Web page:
Chris Carlsson seeks a third way: “I welcome the collapse of the Communist Party and social democratic parties as well,” he says.
Such is the endless present of our media-saturated, just-in-time world that the past may as well be another planet, and those who lived on it beings wholly unlike ourselves.
This is what came to me listening to San Francisco-based author and Critical Mass bike ride founder Chris Carlsson, in town last month to push his new book, Nowtopia: How Pirate Programmers, Outlaw Bicyclists And Vacant-Lot Gardeners Are Inventing The Future Today (AK Press).
Addressing a meeting of 40 at CineCycle on Spadina last month, Carlsson talked about 1944 in America, when an astonishing 40 per cent of all vegetables came from family garden plots that subsidized the war effort.
It's with such facts that Carlsson hopes to raise morale for another more elaborate struggle: "I live to overthrow money," he says. Oh, is that all?
Capitalism's fault line, says this self-described "attitude adjustment specialist," is that most of us would rather not work. The only problem is that no one's come up with a better way to meet desires, or, perhaps, a better way to desire.
We want to feel useful; we're afraid of going hungry. Keep those thoughts in the foreground and they tend to squeeze out any others.
"When I sell myself to a job, it's at the point of sale that I feel I - all of us together - relinquish control over the world," he says. "[Our] only responsibility becomes doing what we're told. Then, having got some money, our only responsibility is to do whatever we goddamn want to with it."
Carlsson has just as much opprobrium for activists who target people as consumers as he does for capitalists who see us only as producers. In one published interview, he asked and answered a compelling question: "What happens when you take the buying and selling of human labour out of the world? It becomes interesting."
In response to the work imperative, some radicals elevate sloth and poverty; others pour themselves into the penance of laborious and under-rewarded political administrivia.
Carlsson's book seeks a third way: "work that matters and is done well." His search for the artisanal brought him to the backyard tinkerers
in San Francisco who jump-started the biodiesel revolution that now has big oil taking notice. And to Oakland's sprawl, where the likes of City Slicker Farms convert abandoned properties and People's Grocery sells the produce from a biodiesel bus.
Beneath such inquiries is an almost spiritual quest to discover the confluence between what we are and what we do. It may also map the missing link between traditional political labour and "lifestyle" activism - between working for a revolution and living as if it's already happened.
"I don't think it makes any difference what we buy - it's what we do. We have to make work front and centre in our discussions, because our work makes the mess, and we're not going to fix it on Sunday afternoons by writing a cheque when we've been all week long making the mess."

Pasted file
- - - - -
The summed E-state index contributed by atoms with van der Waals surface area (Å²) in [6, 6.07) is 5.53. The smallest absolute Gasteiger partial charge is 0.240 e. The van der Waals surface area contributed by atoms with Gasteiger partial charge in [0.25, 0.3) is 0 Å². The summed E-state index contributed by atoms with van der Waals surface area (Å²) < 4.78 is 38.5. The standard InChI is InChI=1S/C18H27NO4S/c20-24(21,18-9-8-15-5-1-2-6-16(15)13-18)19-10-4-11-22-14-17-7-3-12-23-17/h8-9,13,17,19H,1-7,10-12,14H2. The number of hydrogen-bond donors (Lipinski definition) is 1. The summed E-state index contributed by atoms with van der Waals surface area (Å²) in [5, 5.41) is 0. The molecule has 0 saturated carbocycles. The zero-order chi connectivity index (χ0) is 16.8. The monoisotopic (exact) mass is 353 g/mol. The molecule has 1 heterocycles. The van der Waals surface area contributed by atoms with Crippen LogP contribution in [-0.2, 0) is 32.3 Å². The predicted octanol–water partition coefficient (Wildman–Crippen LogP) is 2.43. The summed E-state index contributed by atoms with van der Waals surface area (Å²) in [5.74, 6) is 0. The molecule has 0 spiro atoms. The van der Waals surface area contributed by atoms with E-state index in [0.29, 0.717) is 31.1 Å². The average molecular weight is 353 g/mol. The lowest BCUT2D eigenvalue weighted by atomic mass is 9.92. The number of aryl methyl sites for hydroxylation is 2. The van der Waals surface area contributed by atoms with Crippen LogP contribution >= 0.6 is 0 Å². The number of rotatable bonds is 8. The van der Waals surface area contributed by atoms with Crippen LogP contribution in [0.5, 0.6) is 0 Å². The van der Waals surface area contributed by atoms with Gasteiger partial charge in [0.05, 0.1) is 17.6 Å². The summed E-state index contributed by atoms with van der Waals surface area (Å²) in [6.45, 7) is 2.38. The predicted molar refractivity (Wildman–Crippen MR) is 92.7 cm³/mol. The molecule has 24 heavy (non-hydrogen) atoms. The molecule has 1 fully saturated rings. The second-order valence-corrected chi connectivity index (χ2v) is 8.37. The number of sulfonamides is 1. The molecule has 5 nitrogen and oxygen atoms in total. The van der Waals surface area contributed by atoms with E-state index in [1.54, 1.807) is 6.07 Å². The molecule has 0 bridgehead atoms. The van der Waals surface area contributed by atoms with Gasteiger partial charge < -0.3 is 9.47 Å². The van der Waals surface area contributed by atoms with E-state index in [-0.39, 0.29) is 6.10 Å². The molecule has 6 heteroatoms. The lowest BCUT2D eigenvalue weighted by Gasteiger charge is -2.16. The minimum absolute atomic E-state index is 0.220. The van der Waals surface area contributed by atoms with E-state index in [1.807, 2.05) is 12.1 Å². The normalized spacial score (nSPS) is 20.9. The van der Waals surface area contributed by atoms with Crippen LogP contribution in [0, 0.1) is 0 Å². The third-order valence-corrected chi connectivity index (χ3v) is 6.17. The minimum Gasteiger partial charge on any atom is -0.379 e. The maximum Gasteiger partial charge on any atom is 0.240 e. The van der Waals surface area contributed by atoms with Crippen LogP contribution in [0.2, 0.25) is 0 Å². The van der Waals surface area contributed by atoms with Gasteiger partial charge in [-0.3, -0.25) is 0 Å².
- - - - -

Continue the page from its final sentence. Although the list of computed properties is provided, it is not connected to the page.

Well and good, said one CineCycle audience member. "But how can I pay property tax, pay bills and eat?"
"You must succumb," said Carlsson. "That's the deal. You have to get a job. Do the best you can to undercut it, subvert it, create space and ways to help each other. Long-term, all these initiatives in Nowtopia are examples of things people are doing to supplant the money economy with a non-measured system of sharing."
Short answer: he doesn't know.
But given his book's concern - you might say preoccupation - with the working class and the Marxist references peppered through his talks, is this a soft sell for socialism?
"I welcome the collapse of the Communist Party," he tells me. "And the collapse of social democratic parties is also a great thing. [The left] thinks work is great and that you should fight for a bigger piece of the pie. My attitude is that most jobs are idiotic and shouldn't be done."
Labour activists decry the fact that the fractured reality of modern work means we no longer identify with our work; Carlsson sees this as freeing people's imaginations.
"People have moved beyond identities as workers to a more multifaceted life, but insofar as they're not critical thinkers, they're just identifying with what they own," he says.
Listening to him makes me think of psychologist Mihály Csíkszentmihályi, who in his research on "flow experiences" found that people are sometimes happier when engaged in work than they are in passive leisure. While Csíkszentmihályi's prescription might be to seek "flow" in our jobs; Carlsson urges us to make our flow self-directed.
"Right now your life gets better, when you're riding bikes with your friends or gardening together or plotting how to convert your Mercedes to biodiesel," he says.
But make no mistake - his long-term visions are distinctly macro. "It's more than painting a few lines on a street. It's de-paving entire streets, taking down buildings that don't need to be there any more. The hope is that these are nascent cells of other ways of relating."
How will that look? He doesn't have the answer. "It's worth being clear and comfortable with contradictions and grey areas," he says. "It's just a matter of how we can create more aid. More possibility."